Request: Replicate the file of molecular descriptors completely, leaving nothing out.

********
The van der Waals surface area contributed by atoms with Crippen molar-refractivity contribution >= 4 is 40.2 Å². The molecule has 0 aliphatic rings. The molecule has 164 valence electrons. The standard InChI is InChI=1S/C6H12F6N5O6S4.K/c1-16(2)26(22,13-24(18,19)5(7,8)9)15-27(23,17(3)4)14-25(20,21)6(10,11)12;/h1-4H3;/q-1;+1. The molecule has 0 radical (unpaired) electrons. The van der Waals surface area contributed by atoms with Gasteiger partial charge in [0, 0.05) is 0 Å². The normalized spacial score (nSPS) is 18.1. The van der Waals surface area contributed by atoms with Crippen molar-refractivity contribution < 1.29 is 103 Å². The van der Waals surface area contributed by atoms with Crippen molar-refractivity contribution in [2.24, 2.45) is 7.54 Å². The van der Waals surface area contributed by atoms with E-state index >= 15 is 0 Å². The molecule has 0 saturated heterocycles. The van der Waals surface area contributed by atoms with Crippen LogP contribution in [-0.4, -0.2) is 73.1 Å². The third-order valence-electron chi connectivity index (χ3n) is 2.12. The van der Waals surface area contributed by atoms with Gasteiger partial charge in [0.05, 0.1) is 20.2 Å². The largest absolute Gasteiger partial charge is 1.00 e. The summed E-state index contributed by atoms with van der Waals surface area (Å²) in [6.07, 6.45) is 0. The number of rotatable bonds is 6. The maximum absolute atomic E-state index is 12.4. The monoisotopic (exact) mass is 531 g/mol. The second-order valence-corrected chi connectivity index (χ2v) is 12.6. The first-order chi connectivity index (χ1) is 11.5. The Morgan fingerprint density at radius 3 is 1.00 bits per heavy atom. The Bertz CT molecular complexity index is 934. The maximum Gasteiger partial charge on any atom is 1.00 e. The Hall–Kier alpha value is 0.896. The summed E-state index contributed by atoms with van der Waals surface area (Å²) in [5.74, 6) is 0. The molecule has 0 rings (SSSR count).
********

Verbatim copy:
The van der Waals surface area contributed by atoms with Crippen molar-refractivity contribution >= 4 is 40.2 Å². The molecule has 0 aliphatic rings. The molecule has 164 valence electrons. The standard InChI is InChI=1S/C6H12F6N5O6S4.K/c1-16(2)26(22,13-24(18,19)5(7,8)9)15-27(23,17(3)4)14-25(20,21)6(10,11)12;/h1-4H3;/q-1;+1. The molecule has 0 radical (unpaired) electrons. The van der Waals surface area contributed by atoms with Gasteiger partial charge in [0, 0.05) is 0 Å². The normalized spacial score (nSPS) is 18.1. The van der Waals surface area contributed by atoms with Crippen molar-refractivity contribution < 1.29 is 103 Å². The van der Waals surface area contributed by atoms with Crippen molar-refractivity contribution in [2.24, 2.45) is 7.54 Å². The van der Waals surface area contributed by atoms with E-state index >= 15 is 0 Å². The molecule has 0 saturated heterocycles. The van der Waals surface area contributed by atoms with Crippen LogP contribution in [-0.4, -0.2) is 73.1 Å². The third-order valence-electron chi connectivity index (χ3n) is 2.12. The van der Waals surface area contributed by atoms with Gasteiger partial charge in [0.05, 0.1) is 20.2 Å². The largest absolute Gasteiger partial charge is 1.00 e. The summed E-state index contributed by atoms with van der Waals surface area (Å²) in [6.07, 6.45) is 0. The number of rotatable bonds is 6. The maximum absolute atomic E-state index is 12.4. The monoisotopic (exact) mass is 531 g/mol. The second-order valence-corrected chi connectivity index (χ2v) is 12.6. The first-order chi connectivity index (χ1) is 11.5. The Morgan fingerprint density at radius 3 is 1.00 bits per heavy atom. The Bertz CT molecular complexity index is 934. The maximum Gasteiger partial charge on any atom is 1.00 e. The Hall–Kier alpha value is 0.896. The summed E-state index contributed by atoms with van der Waals surface area (Å²) in [5.74, 6) is 0. The molecule has 0 rings (SSSR count).